In July of 2021, Tesla’s website revealed the Standard Range RWD Model Y had in fact returned as an available option, but only in Hong Kong. In August, Tesla China began delivering the first Standard Range Model Y EVs to customers alongside a full ceremony in which they could pick up their keys and drive off in their new, decorated Tesla.
How much does a Tesla Model Y weigh?
Weight isn’t usually something the average consumer takes into consideration when buying a vehicle, but for those extra savvy Tesla fans, every pound counts when you’re trying to reach maximum efficiency. Especially on an EV like the Model Y, which currently remains Tesla’s second largest vehicle behind the Model X.
Both available versions of the Tesla Model Y currently weigh in at 4,416 lbs. That’s 834 more lbs. than its platform counterpart Model 3 Standard Range Plus, and 351 lbs. more than the other two Model 3 trims.
In the summer of 2020, Elon Musk told the media that when the Model Y (eventually) sees production at Giga Berlin, it would have a radical redesign of how the EV was manufactured.
This led to Tesla’s unibody casting machine known as the Megacast or Gigapress, combining the front and rear portions of the frame by injecting molten aluminum into one single-cast design.
This unique casting process will take place when Giga Berlin eventually opens, and is already underway in Fremont. Furthermore, the Tesla team has already tested the unibody press at Giga Texas, and plans to utilize it when it opens later this year.
Model Y Tow Hitch
While a trailer hitch only comes standard on the Model X SUV, the Model Y is the second Tesla EV to come with the option as an available add-on.
We previously reported that Tesla’s Model 3 would soon be coming with a tow hitch option to match those same models in Europe, but we have yet to see it in the North America.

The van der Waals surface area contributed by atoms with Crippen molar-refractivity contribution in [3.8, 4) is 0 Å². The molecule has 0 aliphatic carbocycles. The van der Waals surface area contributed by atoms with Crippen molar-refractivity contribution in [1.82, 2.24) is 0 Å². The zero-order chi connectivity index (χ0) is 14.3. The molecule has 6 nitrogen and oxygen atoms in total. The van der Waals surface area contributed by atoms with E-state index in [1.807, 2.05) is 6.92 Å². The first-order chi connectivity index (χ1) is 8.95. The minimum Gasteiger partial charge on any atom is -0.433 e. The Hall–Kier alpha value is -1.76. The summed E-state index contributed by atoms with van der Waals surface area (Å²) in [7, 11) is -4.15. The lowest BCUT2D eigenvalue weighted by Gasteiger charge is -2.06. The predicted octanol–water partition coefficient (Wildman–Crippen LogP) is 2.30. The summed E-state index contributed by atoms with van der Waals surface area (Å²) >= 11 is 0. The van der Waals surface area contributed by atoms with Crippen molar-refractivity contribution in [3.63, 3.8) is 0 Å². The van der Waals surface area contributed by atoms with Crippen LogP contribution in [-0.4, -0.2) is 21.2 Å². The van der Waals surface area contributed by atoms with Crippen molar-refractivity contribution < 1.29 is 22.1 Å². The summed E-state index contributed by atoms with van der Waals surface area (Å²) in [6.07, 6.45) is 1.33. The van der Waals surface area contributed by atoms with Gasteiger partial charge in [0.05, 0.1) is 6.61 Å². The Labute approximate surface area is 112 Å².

In the Model Y configurator on Tesla’s website, the tow hitch is currently available as an add-on for $1,000, and offers a towing capacity of 3,500 lbs.
Seven seat interior
Much like its larger, older sibling in the Model X, the Model Y is only the second Tesla to offer seating for seven. Long before the Model Y ever saw deliveries, Tesla was promising a third-row, seven seat option to come.
Unfortunately, it would become a hyped feature that customers had to continually wait for following delay after delay.
By the time the first Model Ys began their initial deliveries in 2020, the third row seats were still not available. Musk later promised that deliveries would begin in early December of 2020.
December came and went without a seven seat Model Y, but Tesla eventually did add the third row option to its purchase page in 2021.
However, it is currently only available on the Long Range trim, and it leaves those third row passengers with very little headroom… and even less legroom.
Tesla Model Y vs Model 3: How do they differ?
While the Tesla Model Y and Model 3 share the same platform, there remains quite a bit of difference between the two in terms of dimensions. Here’s a detailed breakdown.
Compared to the Model 3, the Model Y is:
- 2.2 inches longer
- 2.8 inches wider in terms of body width. With mirrors extended, it’s 1.6 inches wider. With mirrors folded, it’s 1.2 inches wider
- 7.1 inches taller
- .6 inches longer wheelbase
- 1.4 inches more front overhang, .2 inches less rear overhang
- 1.1 inches higher ground clearance
- 2.2 inch wider track on base wheels, 2.6/3 inch wider track front/rear on 21″ wheels
In terms of interior dimensions, the Model Y has:
- .7 inches more front headroom and 1.7in more rear headroom
- .9 inches less front legroom and 5.3 inches more rear legroom
- Shoulder room is virtually the same
- .4 inches more front hip room and 1.8 inches less rear hip room
- 53 cubic feet more rated cargo volume
How much does a Tesla Model Y cost?
When learning about the Model Y or any of the other models currently available, one of the first questions is always, How much does this Tesla cost? And for good reason.
Prices vary depending on what trim you choose, plus a number of add-ons like the aforementioned tow hitch. To give you the full range of what you might pay for a new Model Y, we’re going to give you the high and low end of both variations.